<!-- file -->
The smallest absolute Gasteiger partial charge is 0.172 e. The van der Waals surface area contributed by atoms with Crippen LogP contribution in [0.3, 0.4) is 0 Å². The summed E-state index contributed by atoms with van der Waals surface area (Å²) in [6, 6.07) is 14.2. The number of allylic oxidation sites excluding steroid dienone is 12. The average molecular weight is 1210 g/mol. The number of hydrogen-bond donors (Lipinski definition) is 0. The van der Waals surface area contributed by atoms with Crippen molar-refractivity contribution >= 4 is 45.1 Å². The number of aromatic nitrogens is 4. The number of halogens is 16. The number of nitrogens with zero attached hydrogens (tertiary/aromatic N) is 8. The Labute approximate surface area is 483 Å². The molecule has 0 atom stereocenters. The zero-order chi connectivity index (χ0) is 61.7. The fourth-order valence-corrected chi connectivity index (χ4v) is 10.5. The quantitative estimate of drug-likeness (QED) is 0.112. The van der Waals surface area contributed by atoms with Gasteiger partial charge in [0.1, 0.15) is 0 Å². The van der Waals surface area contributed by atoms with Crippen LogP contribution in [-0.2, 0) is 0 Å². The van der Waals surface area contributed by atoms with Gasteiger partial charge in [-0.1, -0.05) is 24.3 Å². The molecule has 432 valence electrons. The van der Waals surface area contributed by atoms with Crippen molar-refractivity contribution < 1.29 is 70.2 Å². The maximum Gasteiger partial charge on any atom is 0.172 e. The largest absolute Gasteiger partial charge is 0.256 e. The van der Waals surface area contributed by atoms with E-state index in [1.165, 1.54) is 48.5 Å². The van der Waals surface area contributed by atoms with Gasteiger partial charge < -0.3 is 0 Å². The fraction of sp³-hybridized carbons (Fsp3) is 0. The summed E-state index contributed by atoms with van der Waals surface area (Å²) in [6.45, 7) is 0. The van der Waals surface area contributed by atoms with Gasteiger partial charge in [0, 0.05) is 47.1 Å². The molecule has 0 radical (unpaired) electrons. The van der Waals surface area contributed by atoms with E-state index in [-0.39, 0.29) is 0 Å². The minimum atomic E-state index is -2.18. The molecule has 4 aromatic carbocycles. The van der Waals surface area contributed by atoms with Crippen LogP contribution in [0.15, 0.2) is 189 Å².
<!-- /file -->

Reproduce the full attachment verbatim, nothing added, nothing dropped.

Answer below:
The smallest absolute Gasteiger partial charge is 0.172 e. The van der Waals surface area contributed by atoms with Crippen LogP contribution in [0.3, 0.4) is 0 Å². The summed E-state index contributed by atoms with van der Waals surface area (Å²) in [6, 6.07) is 14.2. The number of allylic oxidation sites excluding steroid dienone is 12. The average molecular weight is 1210 g/mol. The number of hydrogen-bond donors (Lipinski definition) is 0. The van der Waals surface area contributed by atoms with Crippen molar-refractivity contribution >= 4 is 45.1 Å². The number of aromatic nitrogens is 4. The number of halogens is 16. The number of nitrogens with zero attached hydrogens (tertiary/aromatic N) is 8. The Labute approximate surface area is 483 Å². The molecule has 0 atom stereocenters. The zero-order chi connectivity index (χ0) is 61.7. The fourth-order valence-corrected chi connectivity index (χ4v) is 10.5. The quantitative estimate of drug-likeness (QED) is 0.112. The van der Waals surface area contributed by atoms with Gasteiger partial charge in [0.1, 0.15) is 0 Å². The van der Waals surface area contributed by atoms with Crippen LogP contribution in [-0.2, 0) is 0 Å². The van der Waals surface area contributed by atoms with Gasteiger partial charge in [-0.1, -0.05) is 24.3 Å². The molecule has 432 valence electrons. The van der Waals surface area contributed by atoms with Crippen molar-refractivity contribution < 1.29 is 70.2 Å². The maximum Gasteiger partial charge on any atom is 0.172 e. The largest absolute Gasteiger partial charge is 0.256 e. The van der Waals surface area contributed by atoms with E-state index in [1.165, 1.54) is 48.5 Å². The van der Waals surface area contributed by atoms with Gasteiger partial charge < -0.3 is 0 Å². The fraction of sp³-hybridized carbons (Fsp3) is 0. The summed E-state index contributed by atoms with van der Waals surface area (Å²) in [6.45, 7) is 0. The van der Waals surface area contributed by atoms with Gasteiger partial charge in [0, 0.05) is 47.1 Å². The molecule has 0 radical (unpaired) electrons. The van der Waals surface area contributed by atoms with E-state index in [-0.39, 0.29) is 0 Å². The minimum atomic E-state index is -2.18. The molecule has 4 aromatic carbocycles. The van der Waals surface area contributed by atoms with Crippen LogP contribution in [0.15, 0.2) is 189 Å².